But I’m drawn deeply into these paintings, their painful unfinished stories, particularly The Red Room (1898), which is less stylised than others in the series. It’s worked in careful detail and the perspective is steady, although nothing is quite as naturalistic as in the interiors with Gabrielle – the couple’s faces and posture are conveyed in a few suggestive woodcut-like lines. The room isn’t at all like the patterned, papered, draped interiors Vallotton will paint when he’s married; this furniture is blocky, modern, low-slung, upholstered in plain brick-reds and hot oranges. Everything that feels feminine in the spaces Gabrielle commands is masculine here: most of the fussy bits and pieces belong to the woman who’s visiting – her gloves and a parasol and handkerchief left on the table-top. Even the man’s books are shut away in a glass-fronted bookcase: he isn’t thinking about reading now. There’s daylight: no doubt it’s the five o’clock that seems to have been the joke-hour for adulteries (it’s the title of one of the woodcuts).
Two concentrated passages of painting, in the middle and on the left, exact our attention – balancing them on the right is a suggestive tall oil lamp with a shade like frothy underwear. At the centre, above a closed hearth, there’s an oddly busy mantelpiece, ornamented with candles, flowers, and a mirror whose screening curtains – to screen off what, when, for whom? – are drawn back. A male bust, made in some black material, is broodingly intellectual yet somehow null, with its shiny high forehead – it’s based, apparently, on an actual portrait bust of Vallotton, as if he mocks his own artist’s detachment from the scene, voyeur looking the wrong way. The mirror, meanwhile, reflects a painting on the opposite wall, a tense family grouping by Vuillard, who had given the painting to Vallotton. It isn’t quite clear that it’s a painting; anyone not in the know might puzzle over these figures apparently reflected in a room where something so private is unfolding. The messy complexity of the mantelpiece, art muddled with life, seems to denote everything in the world that’s opaque, intricate, distracting.
What happens in the darkened doorway beside the mirror is so much simpler than all this, eloquent in fact in its simplicity, drawn in a few clean lines. A man and a woman hesitate in a doorway, which leads presumably through into the bedroom, although we can’t see anything beyond them but darkness (the curtains in there must be pulled across). They’re touching but not embracing, inclining together yet holding themselves back. He seems to coax her, and perhaps his leg thrust forward cuts her off from returning into the daylit room. She seems to balk at going on into the darkness, she’s sunk into herself, looking down, away from his importuning; yet even as she holds him off she also invites him, through her touch and the slope of her body towards him. We see his perplexity, a line in his forehead. Nobody’s violent, yet they’re troubled. In this moment of stasis they’re poised on the threshold between the two rooms, two states of being (politely apart, or nakedly together). As they stand hesitating, they’re intensely two separate selves; but they’re also lustful. The slants of their bodies rhyme together, we feel the potent connective tissue of their touches and glances. What’s happening is cheap and ordinary and eternal, it isn’t romantic: Vallotton paints it with a kind of fatalism. It’s simple: but it isn’t interpretable, not in any moralising schema. It is what it is. A man and a woman, bereft of their usual performances as their ordinary selves – guarded behind books and parasol – take a great risk, and Vallotton catches them in their act, so vividly intent, so animal and alive.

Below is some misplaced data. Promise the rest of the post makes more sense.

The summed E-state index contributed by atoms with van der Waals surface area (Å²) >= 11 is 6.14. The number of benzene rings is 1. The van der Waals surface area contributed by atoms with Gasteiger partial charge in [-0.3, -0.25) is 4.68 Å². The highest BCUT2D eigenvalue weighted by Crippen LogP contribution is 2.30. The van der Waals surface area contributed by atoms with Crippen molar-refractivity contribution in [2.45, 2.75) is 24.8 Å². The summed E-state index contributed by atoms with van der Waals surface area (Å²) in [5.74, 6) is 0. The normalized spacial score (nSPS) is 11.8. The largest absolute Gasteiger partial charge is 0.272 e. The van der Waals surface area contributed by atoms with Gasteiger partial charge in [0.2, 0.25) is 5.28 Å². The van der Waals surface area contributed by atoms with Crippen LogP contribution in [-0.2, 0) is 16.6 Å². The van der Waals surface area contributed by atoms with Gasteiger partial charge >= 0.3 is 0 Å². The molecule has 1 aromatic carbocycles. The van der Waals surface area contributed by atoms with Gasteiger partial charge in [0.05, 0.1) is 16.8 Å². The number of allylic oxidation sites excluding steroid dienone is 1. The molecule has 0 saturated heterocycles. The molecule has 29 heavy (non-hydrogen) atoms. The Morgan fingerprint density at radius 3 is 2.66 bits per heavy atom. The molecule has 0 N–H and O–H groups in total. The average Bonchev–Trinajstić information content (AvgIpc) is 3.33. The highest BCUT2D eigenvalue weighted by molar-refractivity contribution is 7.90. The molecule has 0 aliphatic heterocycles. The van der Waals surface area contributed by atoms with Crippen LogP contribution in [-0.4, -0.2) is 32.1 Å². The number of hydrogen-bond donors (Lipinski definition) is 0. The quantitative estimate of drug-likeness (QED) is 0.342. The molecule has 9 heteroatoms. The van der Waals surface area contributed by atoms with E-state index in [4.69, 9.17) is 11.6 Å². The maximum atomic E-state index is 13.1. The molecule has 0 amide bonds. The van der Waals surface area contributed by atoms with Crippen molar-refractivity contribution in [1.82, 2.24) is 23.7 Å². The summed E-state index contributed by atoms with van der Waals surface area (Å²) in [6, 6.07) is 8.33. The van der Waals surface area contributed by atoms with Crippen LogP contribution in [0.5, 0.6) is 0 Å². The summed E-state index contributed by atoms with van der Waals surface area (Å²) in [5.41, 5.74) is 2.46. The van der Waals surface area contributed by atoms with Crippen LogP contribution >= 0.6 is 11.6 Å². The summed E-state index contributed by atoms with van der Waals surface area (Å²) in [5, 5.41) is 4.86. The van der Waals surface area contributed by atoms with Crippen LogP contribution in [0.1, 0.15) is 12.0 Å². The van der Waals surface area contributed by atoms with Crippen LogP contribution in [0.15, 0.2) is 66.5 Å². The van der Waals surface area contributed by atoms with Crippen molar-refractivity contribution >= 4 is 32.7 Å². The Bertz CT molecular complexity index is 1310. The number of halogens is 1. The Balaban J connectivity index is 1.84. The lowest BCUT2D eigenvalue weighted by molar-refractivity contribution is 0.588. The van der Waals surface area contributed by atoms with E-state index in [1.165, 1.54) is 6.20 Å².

Tessa Hadley is a novelist and short story writer. Her most recent book is the novel Late in the Day (Jonathan Cape).
Félix Vallotton: Painter of Disquiet is at the Royal Academy of Arts from 30 June — 29 September 2019. Exhibition organised by the Royal Academy of Arts, London, and The Metropolitan Museum of Art, New York, in collaboration with Fondation Félix Vallotton, Lausanne.